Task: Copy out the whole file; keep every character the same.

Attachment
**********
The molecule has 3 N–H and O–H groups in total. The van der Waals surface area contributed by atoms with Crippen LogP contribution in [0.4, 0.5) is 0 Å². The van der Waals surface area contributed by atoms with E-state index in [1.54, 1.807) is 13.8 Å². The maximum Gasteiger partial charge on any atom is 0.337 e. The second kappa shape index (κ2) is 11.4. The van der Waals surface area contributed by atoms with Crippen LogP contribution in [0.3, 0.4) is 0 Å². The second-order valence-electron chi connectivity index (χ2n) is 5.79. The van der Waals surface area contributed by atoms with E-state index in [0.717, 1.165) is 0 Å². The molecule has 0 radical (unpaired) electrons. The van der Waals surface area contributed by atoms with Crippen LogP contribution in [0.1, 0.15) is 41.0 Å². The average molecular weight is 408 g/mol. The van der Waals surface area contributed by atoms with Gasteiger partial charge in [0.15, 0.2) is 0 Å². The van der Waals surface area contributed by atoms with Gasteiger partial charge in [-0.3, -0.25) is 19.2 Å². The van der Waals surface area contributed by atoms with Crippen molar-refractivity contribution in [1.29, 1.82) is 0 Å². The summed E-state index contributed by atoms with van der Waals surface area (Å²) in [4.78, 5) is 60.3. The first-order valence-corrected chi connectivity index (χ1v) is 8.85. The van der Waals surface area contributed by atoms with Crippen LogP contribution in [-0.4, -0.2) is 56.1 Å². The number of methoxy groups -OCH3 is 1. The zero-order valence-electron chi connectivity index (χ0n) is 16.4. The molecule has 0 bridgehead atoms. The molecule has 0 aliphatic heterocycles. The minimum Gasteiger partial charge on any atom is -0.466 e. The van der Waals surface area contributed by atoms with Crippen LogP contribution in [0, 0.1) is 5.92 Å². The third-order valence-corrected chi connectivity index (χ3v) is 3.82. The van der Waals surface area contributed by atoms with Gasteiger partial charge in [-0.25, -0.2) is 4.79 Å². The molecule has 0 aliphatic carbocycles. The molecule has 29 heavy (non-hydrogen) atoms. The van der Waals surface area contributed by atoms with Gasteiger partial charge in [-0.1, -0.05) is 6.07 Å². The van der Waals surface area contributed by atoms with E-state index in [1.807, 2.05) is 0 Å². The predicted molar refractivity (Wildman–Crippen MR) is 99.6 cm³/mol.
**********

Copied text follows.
The molecule has 3 N–H and O–H groups in total. The van der Waals surface area contributed by atoms with Crippen LogP contribution in [0.4, 0.5) is 0 Å². The van der Waals surface area contributed by atoms with E-state index in [1.54, 1.807) is 13.8 Å². The maximum Gasteiger partial charge on any atom is 0.337 e. The second kappa shape index (κ2) is 11.4. The van der Waals surface area contributed by atoms with Crippen LogP contribution in [0.3, 0.4) is 0 Å². The second-order valence-electron chi connectivity index (χ2n) is 5.79. The van der Waals surface area contributed by atoms with E-state index in [0.717, 1.165) is 0 Å². The molecule has 0 radical (unpaired) electrons. The van der Waals surface area contributed by atoms with Crippen LogP contribution in [0.1, 0.15) is 41.0 Å². The average molecular weight is 408 g/mol. The van der Waals surface area contributed by atoms with Gasteiger partial charge in [0.15, 0.2) is 0 Å². The van der Waals surface area contributed by atoms with Gasteiger partial charge in [-0.3, -0.25) is 19.2 Å². The van der Waals surface area contributed by atoms with Crippen molar-refractivity contribution in [1.29, 1.82) is 0 Å². The summed E-state index contributed by atoms with van der Waals surface area (Å²) in [4.78, 5) is 60.3. The first-order valence-corrected chi connectivity index (χ1v) is 8.85. The van der Waals surface area contributed by atoms with Crippen LogP contribution in [-0.4, -0.2) is 56.1 Å². The number of methoxy groups -OCH3 is 1. The zero-order valence-electron chi connectivity index (χ0n) is 16.4. The molecule has 0 bridgehead atoms. The molecule has 0 aliphatic heterocycles. The minimum Gasteiger partial charge on any atom is -0.466 e. The van der Waals surface area contributed by atoms with Crippen LogP contribution in [0, 0.1) is 5.92 Å². The third-order valence-corrected chi connectivity index (χ3v) is 3.82. The van der Waals surface area contributed by atoms with Gasteiger partial charge in [-0.25, -0.2) is 4.79 Å². The molecule has 0 aliphatic carbocycles. The molecule has 29 heavy (non-hydrogen) atoms. The van der Waals surface area contributed by atoms with Gasteiger partial charge in [-0.1, -0.05) is 6.07 Å². The van der Waals surface area contributed by atoms with E-state index in [1.807, 2.05) is 0 Å². The predicted molar refractivity (Wildman–Crippen MR) is 99.6 cm³/mol.